A global chemical manufacturer has been in the business of creating products for a wide range of industries – including agriculture, medicine, construction and personal care – for more than 100 years. Staying at the top of any industry requires a sense how much of a certain product consumers want, and when. The more accurate a company can be with these predictions, the greater the profit margin.
The logistics arm of this conglomerate had a deep interest in exploring supply chain product segmentation. Coming up with different ways of categorizing its many products could positively impact supply levels and inventory, and most important, the bottom line. Knowing that accurate segmenting is key to developing a successful, long-term manufacturing strategy, the corporation initially took a manual approach to instituting the practice.
Analysts here began by using manual analysis in Excel in an attempt to identify patterns and products that could benefit from similar manufacturing or distribution approaches. But it was a complex, involved and time-consuming process. The group reached out to BlueGranite to explore ways to automate some or all of the work by employing advanced analytics. This approach digs deeper into data than traditional business intelligence, often creating previously unseen insight.
We approached the challenge using multiple clustering techniques. An exploratory machine learning process, clustering delves into raw data and groups similar items, or in this case, products, into groups. After demonstrating the multitude of possibilities with different clustering techniques, we worked with the company’s team to winnow the options down to a handful of the best methodologies for their needs. We ultimately chose one clustering algorithm. It automatically segments different products and related information, replacing both the arduous task of manual spreadsheet analysis and manual integration of multiple source systems previously required to categorically group goods. We then used Microsoft Power BI to render interactive dashboard views of the segmented data.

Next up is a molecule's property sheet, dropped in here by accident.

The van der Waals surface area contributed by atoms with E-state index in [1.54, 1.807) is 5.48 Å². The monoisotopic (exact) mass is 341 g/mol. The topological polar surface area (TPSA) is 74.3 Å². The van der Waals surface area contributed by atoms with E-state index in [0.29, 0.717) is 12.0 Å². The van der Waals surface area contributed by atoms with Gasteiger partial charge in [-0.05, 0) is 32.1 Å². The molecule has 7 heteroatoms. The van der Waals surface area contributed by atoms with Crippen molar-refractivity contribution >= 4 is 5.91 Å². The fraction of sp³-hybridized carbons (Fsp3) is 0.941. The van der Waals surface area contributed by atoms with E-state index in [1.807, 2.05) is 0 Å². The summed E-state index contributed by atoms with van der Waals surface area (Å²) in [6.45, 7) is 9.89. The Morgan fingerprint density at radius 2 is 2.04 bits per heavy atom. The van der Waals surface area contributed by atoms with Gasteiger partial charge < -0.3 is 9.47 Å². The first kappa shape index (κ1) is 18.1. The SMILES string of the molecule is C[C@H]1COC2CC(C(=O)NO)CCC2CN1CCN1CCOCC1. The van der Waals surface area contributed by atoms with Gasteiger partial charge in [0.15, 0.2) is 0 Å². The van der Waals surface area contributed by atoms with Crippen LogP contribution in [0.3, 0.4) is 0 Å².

While myriad uses exist for the information, the company’s logistics leaders will primarily use it to make better informed decisions regarding what to make and when, and how much inventory of each product to maintain, based on profit margins and analysis of previous sales.
Not only have the users come to see the benefits of the automated process, they’re now aware of the multitude of clustering methods at their disposal. And rather than one or two stagnant product information views, there are now multiple ways of creating and visualizing product subsets at their fingertips.
The project has opened a world of analytics possibilities for the manufacturer – with potential uses spanning not just manufacturing and product lines, but endless customer opportunities as well. Interested in learning where data exploration can take your organization? We’d love to help you find out! Contact us today.